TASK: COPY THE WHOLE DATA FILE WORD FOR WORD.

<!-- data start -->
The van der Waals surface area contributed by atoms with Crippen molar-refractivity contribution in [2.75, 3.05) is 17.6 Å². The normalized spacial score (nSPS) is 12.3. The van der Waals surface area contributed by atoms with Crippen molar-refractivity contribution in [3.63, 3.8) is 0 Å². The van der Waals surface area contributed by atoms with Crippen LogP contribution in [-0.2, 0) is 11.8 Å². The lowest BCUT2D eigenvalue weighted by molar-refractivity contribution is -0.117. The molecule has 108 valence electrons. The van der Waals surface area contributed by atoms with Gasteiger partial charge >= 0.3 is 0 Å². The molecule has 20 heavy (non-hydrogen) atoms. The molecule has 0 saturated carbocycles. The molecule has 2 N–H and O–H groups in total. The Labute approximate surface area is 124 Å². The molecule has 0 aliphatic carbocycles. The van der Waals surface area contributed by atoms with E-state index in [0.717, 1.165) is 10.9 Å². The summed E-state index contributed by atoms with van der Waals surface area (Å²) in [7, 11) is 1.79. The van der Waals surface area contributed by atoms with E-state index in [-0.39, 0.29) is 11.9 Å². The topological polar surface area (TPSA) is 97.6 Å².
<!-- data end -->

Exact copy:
The van der Waals surface area contributed by atoms with Crippen molar-refractivity contribution in [2.75, 3.05) is 17.6 Å². The normalized spacial score (nSPS) is 12.3. The van der Waals surface area contributed by atoms with Crippen molar-refractivity contribution in [3.63, 3.8) is 0 Å². The van der Waals surface area contributed by atoms with Crippen LogP contribution in [-0.2, 0) is 11.8 Å². The lowest BCUT2D eigenvalue weighted by molar-refractivity contribution is -0.117. The molecule has 108 valence electrons. The van der Waals surface area contributed by atoms with Gasteiger partial charge >= 0.3 is 0 Å². The molecule has 20 heavy (non-hydrogen) atoms. The molecule has 0 saturated carbocycles. The molecule has 2 N–H and O–H groups in total. The Labute approximate surface area is 124 Å². The molecule has 0 aliphatic carbocycles. The van der Waals surface area contributed by atoms with E-state index in [0.717, 1.165) is 10.9 Å². The summed E-state index contributed by atoms with van der Waals surface area (Å²) in [7, 11) is 1.79. The van der Waals surface area contributed by atoms with E-state index in [-0.39, 0.29) is 11.9 Å². The topological polar surface area (TPSA) is 97.6 Å².